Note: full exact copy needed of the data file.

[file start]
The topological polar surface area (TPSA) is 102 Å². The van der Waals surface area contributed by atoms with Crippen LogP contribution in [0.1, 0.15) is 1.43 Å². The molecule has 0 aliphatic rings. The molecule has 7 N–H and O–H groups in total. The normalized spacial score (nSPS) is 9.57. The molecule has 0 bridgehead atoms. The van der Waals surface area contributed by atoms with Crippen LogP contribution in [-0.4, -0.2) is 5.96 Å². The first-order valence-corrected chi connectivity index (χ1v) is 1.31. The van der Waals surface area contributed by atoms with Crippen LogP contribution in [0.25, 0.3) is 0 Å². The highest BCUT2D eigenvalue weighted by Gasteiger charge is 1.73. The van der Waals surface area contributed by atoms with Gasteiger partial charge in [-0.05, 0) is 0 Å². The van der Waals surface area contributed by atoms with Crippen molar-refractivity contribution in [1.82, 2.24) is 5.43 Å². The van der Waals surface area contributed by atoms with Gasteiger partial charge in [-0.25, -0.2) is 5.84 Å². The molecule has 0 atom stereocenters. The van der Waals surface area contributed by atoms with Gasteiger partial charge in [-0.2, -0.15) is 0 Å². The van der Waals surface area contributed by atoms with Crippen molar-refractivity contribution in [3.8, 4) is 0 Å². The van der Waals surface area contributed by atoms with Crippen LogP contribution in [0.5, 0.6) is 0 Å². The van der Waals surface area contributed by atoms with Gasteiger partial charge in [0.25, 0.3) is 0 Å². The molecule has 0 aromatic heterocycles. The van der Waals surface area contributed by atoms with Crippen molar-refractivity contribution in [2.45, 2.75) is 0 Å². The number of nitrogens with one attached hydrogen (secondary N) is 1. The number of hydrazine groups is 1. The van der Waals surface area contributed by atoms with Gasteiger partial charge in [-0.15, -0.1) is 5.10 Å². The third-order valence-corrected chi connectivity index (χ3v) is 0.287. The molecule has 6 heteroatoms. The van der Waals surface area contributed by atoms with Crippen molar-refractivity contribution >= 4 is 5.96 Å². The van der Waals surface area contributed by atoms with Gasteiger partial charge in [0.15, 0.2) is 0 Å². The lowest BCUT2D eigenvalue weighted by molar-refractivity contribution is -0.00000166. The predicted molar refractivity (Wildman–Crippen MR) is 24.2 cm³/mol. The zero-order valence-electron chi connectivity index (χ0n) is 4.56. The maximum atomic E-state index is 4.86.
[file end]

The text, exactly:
The topological polar surface area (TPSA) is 102 Å². The van der Waals surface area contributed by atoms with Crippen LogP contribution in [0.1, 0.15) is 1.43 Å². The molecule has 0 aliphatic rings. The molecule has 7 N–H and O–H groups in total. The normalized spacial score (nSPS) is 9.57. The molecule has 0 bridgehead atoms. The van der Waals surface area contributed by atoms with Crippen LogP contribution in [-0.4, -0.2) is 5.96 Å². The first-order valence-corrected chi connectivity index (χ1v) is 1.31. The van der Waals surface area contributed by atoms with Crippen LogP contribution in [0.25, 0.3) is 0 Å². The highest BCUT2D eigenvalue weighted by Gasteiger charge is 1.73. The van der Waals surface area contributed by atoms with Gasteiger partial charge in [-0.05, 0) is 0 Å². The van der Waals surface area contributed by atoms with Crippen molar-refractivity contribution in [1.82, 2.24) is 5.43 Å². The van der Waals surface area contributed by atoms with Gasteiger partial charge in [-0.25, -0.2) is 5.84 Å². The molecule has 0 atom stereocenters. The van der Waals surface area contributed by atoms with Gasteiger partial charge in [-0.2, -0.15) is 0 Å². The van der Waals surface area contributed by atoms with Crippen molar-refractivity contribution in [3.8, 4) is 0 Å². The van der Waals surface area contributed by atoms with Crippen LogP contribution in [0.5, 0.6) is 0 Å². The van der Waals surface area contributed by atoms with Gasteiger partial charge in [0.25, 0.3) is 0 Å². The molecule has 0 aromatic heterocycles. The van der Waals surface area contributed by atoms with Crippen molar-refractivity contribution in [2.45, 2.75) is 0 Å². The number of nitrogens with one attached hydrogen (secondary N) is 1. The number of hydrazine groups is 1. The van der Waals surface area contributed by atoms with Gasteiger partial charge in [-0.15, -0.1) is 5.10 Å². The third-order valence-corrected chi connectivity index (χ3v) is 0.287. The molecule has 6 heteroatoms. The van der Waals surface area contributed by atoms with Crippen molar-refractivity contribution >= 4 is 5.96 Å². The van der Waals surface area contributed by atoms with Gasteiger partial charge in [0.15, 0.2) is 0 Å². The lowest BCUT2D eigenvalue weighted by molar-refractivity contribution is -0.00000166. The predicted molar refractivity (Wildman–Crippen MR) is 24.2 cm³/mol. The zero-order valence-electron chi connectivity index (χ0n) is 4.56. The maximum atomic E-state index is 4.86.